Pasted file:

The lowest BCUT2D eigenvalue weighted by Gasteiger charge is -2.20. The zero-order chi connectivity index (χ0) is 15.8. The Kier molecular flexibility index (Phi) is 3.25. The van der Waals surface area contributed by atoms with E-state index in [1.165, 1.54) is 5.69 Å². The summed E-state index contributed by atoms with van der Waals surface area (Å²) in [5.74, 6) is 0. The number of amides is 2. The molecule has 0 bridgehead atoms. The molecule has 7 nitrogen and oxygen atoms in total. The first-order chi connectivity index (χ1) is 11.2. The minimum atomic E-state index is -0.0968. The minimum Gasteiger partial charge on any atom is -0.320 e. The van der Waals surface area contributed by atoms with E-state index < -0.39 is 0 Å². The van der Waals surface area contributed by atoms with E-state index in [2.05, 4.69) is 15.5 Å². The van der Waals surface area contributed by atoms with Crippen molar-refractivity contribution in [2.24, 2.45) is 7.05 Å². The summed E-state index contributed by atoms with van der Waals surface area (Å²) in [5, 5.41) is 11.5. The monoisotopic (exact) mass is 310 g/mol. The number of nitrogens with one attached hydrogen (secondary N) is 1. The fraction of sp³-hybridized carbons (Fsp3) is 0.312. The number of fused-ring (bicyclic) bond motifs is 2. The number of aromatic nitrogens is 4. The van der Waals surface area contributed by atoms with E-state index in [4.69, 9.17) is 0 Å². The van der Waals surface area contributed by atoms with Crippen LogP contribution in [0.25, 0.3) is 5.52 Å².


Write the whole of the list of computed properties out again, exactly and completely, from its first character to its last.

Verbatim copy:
The lowest BCUT2D eigenvalue weighted by Gasteiger charge is -2.20. The zero-order chi connectivity index (χ0) is 15.8. The Kier molecular flexibility index (Phi) is 3.25. The van der Waals surface area contributed by atoms with E-state index in [1.165, 1.54) is 5.69 Å². The summed E-state index contributed by atoms with van der Waals surface area (Å²) in [5.74, 6) is 0. The number of amides is 2. The molecule has 0 bridgehead atoms. The molecule has 7 nitrogen and oxygen atoms in total. The first-order chi connectivity index (χ1) is 11.2. The minimum atomic E-state index is -0.0968. The minimum Gasteiger partial charge on any atom is -0.320 e. The van der Waals surface area contributed by atoms with E-state index < -0.39 is 0 Å². The van der Waals surface area contributed by atoms with E-state index in [2.05, 4.69) is 15.5 Å². The van der Waals surface area contributed by atoms with Crippen molar-refractivity contribution in [2.24, 2.45) is 7.05 Å². The summed E-state index contributed by atoms with van der Waals surface area (Å²) in [5, 5.41) is 11.5. The monoisotopic (exact) mass is 310 g/mol. The number of nitrogens with one attached hydrogen (secondary N) is 1. The fraction of sp³-hybridized carbons (Fsp3) is 0.312. The number of fused-ring (bicyclic) bond motifs is 2. The number of aromatic nitrogens is 4. The van der Waals surface area contributed by atoms with E-state index in [4.69, 9.17) is 0 Å². The van der Waals surface area contributed by atoms with Crippen LogP contribution in [0.25, 0.3) is 5.52 Å².